China announced that it will no longer build coal plants around the world, a major milestone in the fight to cut global greenhouse gas emissions and phaseout coal-fired power generation.
The move also provides a small jolt to flagging international climate negotiations, with weeks to go before the COP26 talks in Glasgow, Scotland. Still, questions remain about the details of China’s announcement, and how significant of a policy shift it will prove to be.
End of international coal financing?
At the UN General Assembly meeting in New York on Tuesday, China’s President Xi Jingping said on that China would stop building coal plants abroad. Because China has been one of the major builders and sources of coal financing, the decision is potentially enormous. China is the largest source of greenhouse gas emissions in the world, the largest consumer of coal, and also the last remaining large source of public financing for new coal projects around the world.
“We need to accelerate a transition to a green and low-carbon economy,” Xi said in a speech at the UN General Assembly. “We will make every effort to meet these goals. China will step up support for other developing countries in developing green and low-carbon energy, and will not build new coal-fired power projects abroad.”
It was the last remaining shoe to drop for the international effort to cut off public financing for coal. South Korea and Japan announced and end to overseas coal financing earlier this year, leaving China as the last major economy offering coal a lifeline.
“Now all the major public financiers of coal have sent the signal that they are moving away from overseas coal,” Kevin P. Gallagher, a professor of global development policy at Boston University, told the New York Times. “China’s announcement could be a step toward them catalyzing green transformations.”
China’s decision also adds a little bit of momentum to the floundering international climate talks. The international climate talks in Scotland scheduled in a few weeks’ time are intended to build on the Paris Climate agreement, but ambitions from governments have been underwhelming.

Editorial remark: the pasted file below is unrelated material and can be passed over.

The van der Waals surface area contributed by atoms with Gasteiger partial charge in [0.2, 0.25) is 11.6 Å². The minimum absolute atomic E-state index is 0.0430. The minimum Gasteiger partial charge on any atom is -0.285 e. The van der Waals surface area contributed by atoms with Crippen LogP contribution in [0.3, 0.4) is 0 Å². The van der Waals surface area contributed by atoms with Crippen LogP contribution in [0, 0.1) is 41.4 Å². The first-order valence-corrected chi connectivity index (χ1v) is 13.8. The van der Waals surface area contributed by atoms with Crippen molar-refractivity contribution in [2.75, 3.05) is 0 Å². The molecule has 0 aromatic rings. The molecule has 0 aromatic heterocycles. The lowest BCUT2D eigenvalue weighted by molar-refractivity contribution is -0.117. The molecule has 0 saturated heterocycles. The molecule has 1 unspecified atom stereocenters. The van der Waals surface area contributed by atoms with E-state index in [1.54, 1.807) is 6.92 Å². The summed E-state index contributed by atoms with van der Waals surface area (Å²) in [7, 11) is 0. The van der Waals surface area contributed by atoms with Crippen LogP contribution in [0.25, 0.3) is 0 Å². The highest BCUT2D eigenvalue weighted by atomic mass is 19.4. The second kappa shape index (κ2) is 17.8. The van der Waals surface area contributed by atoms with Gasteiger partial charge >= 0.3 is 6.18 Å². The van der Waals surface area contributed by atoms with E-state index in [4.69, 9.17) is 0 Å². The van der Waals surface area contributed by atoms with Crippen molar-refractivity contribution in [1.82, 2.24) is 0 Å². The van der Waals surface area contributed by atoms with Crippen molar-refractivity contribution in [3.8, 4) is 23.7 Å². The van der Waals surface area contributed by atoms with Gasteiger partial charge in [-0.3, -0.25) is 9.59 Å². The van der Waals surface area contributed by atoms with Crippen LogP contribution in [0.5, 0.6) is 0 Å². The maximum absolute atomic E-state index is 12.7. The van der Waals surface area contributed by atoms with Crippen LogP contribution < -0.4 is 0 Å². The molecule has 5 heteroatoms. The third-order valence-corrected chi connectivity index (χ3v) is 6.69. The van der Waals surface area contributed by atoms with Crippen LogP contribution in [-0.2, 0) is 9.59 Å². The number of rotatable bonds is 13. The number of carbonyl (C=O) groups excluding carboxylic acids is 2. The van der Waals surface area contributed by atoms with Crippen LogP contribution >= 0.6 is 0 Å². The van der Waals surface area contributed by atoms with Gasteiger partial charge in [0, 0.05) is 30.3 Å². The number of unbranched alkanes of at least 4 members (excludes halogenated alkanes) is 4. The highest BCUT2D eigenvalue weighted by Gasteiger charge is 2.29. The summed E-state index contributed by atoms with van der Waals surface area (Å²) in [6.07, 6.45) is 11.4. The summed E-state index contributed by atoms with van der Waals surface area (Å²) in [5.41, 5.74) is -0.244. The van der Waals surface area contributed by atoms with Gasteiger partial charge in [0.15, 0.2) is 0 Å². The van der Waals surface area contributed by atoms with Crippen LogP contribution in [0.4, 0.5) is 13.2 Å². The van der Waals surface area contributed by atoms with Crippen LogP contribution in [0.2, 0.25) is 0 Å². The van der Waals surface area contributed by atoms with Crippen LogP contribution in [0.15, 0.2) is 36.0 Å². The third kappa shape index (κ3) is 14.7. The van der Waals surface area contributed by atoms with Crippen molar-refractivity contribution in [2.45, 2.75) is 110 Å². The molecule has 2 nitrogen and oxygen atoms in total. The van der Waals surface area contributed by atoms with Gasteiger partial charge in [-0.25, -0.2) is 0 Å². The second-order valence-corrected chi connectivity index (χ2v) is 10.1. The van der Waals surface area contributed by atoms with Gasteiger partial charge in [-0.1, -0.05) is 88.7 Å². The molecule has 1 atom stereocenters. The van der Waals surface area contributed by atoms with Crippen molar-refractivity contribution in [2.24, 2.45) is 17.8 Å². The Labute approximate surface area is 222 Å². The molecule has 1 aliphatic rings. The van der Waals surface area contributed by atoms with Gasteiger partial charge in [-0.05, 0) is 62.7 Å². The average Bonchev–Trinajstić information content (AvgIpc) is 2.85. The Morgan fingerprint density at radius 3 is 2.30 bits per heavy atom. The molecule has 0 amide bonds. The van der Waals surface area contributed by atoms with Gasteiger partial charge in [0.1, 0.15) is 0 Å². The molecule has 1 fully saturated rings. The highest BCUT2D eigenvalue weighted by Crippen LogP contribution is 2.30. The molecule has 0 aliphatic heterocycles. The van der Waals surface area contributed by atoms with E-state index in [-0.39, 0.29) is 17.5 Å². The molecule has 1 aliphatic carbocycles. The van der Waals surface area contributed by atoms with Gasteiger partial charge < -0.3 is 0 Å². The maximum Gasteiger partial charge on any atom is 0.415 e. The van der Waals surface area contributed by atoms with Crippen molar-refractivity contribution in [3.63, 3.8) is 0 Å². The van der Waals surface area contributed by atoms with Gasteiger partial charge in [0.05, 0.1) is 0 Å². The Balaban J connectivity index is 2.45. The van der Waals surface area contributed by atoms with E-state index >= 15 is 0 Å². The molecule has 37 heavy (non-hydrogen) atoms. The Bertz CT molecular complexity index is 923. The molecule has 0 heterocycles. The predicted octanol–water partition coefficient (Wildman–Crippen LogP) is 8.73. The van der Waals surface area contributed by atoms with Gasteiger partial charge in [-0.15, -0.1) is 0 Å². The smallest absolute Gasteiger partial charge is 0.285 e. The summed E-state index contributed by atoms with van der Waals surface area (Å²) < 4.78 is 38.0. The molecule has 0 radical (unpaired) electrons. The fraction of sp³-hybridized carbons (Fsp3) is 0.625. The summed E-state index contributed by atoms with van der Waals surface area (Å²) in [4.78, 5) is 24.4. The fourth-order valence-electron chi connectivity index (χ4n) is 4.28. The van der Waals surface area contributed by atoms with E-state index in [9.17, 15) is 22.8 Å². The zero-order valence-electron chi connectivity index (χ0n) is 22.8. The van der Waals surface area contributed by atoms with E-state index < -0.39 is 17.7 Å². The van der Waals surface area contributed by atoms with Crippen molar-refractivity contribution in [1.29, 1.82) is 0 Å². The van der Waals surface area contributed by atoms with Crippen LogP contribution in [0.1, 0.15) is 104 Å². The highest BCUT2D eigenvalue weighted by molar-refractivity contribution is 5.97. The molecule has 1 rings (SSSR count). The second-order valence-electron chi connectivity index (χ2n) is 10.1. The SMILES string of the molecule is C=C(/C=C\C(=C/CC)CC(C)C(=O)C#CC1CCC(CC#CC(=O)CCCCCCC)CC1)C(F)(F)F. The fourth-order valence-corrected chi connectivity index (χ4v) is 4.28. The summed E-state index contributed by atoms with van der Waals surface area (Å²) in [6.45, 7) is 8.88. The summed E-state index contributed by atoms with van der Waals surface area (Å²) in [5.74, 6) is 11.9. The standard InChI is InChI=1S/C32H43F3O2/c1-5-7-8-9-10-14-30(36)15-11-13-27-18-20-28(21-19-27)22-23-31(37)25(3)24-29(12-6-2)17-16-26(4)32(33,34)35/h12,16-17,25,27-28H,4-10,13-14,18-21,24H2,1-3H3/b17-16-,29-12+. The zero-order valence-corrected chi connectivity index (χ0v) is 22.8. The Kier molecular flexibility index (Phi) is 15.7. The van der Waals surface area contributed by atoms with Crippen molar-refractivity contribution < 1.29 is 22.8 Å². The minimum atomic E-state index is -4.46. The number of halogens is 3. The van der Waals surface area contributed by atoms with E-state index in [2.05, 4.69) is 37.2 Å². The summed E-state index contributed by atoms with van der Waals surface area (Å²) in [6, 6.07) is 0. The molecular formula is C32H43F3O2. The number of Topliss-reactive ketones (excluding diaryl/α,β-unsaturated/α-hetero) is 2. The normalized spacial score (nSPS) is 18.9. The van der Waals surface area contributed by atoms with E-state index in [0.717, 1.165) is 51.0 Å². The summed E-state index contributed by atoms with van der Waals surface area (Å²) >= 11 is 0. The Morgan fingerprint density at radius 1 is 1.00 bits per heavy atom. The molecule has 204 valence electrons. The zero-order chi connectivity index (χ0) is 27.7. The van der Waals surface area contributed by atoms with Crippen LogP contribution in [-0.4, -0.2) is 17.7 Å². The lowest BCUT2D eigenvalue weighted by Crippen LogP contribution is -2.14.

The governments of a few major economies have announced some new initiatives ahead of the summit. This past week, the U.S. pledged to double aid for climate change for developing countries, and the U.S. and the European Union announced an agreement to cut methane emissions – an extremely potent greenhouse gas – by 30 percent by 2030.
China’s coal announcement was another positive signal that should boost global climate ambition. COP26 President Alok Sharma has said that one of the objectives for the climate talks is to “consign coal to history.”
There is an array of proposals targeting oil, gas and coal that are under discussion as possible building blocks to phaseout fossil fuels, such as a No New Coal agreement and a Beyond Oil and Gas Alliance. So far, these are still in their early stages.
Questions remain, but positive sign
China’s pledge also should have tangible impacts – ending the construction of new coal plants could scrap 40 gigawatts of coal projects, roughly equivalent to the entire German coal fleet, according to Bloomberg.
Still, plenty of questions remain. China is still building a massive amount of coal plants at home, and Xi offered no update either on its domestic coal operations or its greenhouse gas emissions reduction target. Last year, China said it hopes to reach a peak in emissions by the end of this decade and reach net-zero emissions by 2060. Aside from the overseas coal announcement, Xi didn’t offer much new.
Even the splashy announcement led to some confusion. Was China ending the construction of coal plants abroad, or was it also cutting off financing as well? Would private Chinese companies be allowed to build coal plants abroad?
China’s overseas coal building had already dried up earlier this year, as countries including Bangladesh, Kenya and Vietnam have soured on coal. Many coal plants in India are losing money. And the pipeline of new coal projects has shrunk for years; since 2015, an estimated 1,175 GW of coal power plants have been cancelled.
Coal is simply not the most competitive source of electricity generation, even in many developing countries that were thought to be highly dependent on the black stuff for many years to come. According to the Institute for Energy Economics and Financial Analysis, roughly 94 percent of new electricity capacity in India in the most recent fiscal year came from renewables.
At this point, it is something of a no-brainer. In countries representing 91 percent of the world’s electricity generation, wind and solar are already the cheapest source of new power, according to BloombergNEF. Why build new coal?
Against that backdrop, some argue that China’s announcement to end overseas coal construction as merely recognizing a fait accompli, rather than genuine leadership.
But in another encouraging sign, on September 24, the Bank of China said that it would no longer provide financing for new coal mining and coal power projects outside of China, an announcement that added more detail and backed up the notion that financial lifeline for new coal projects was decisively drying up.
There is a long way to go on global climate efforts, but Xi’s announcement marks something of a turning point.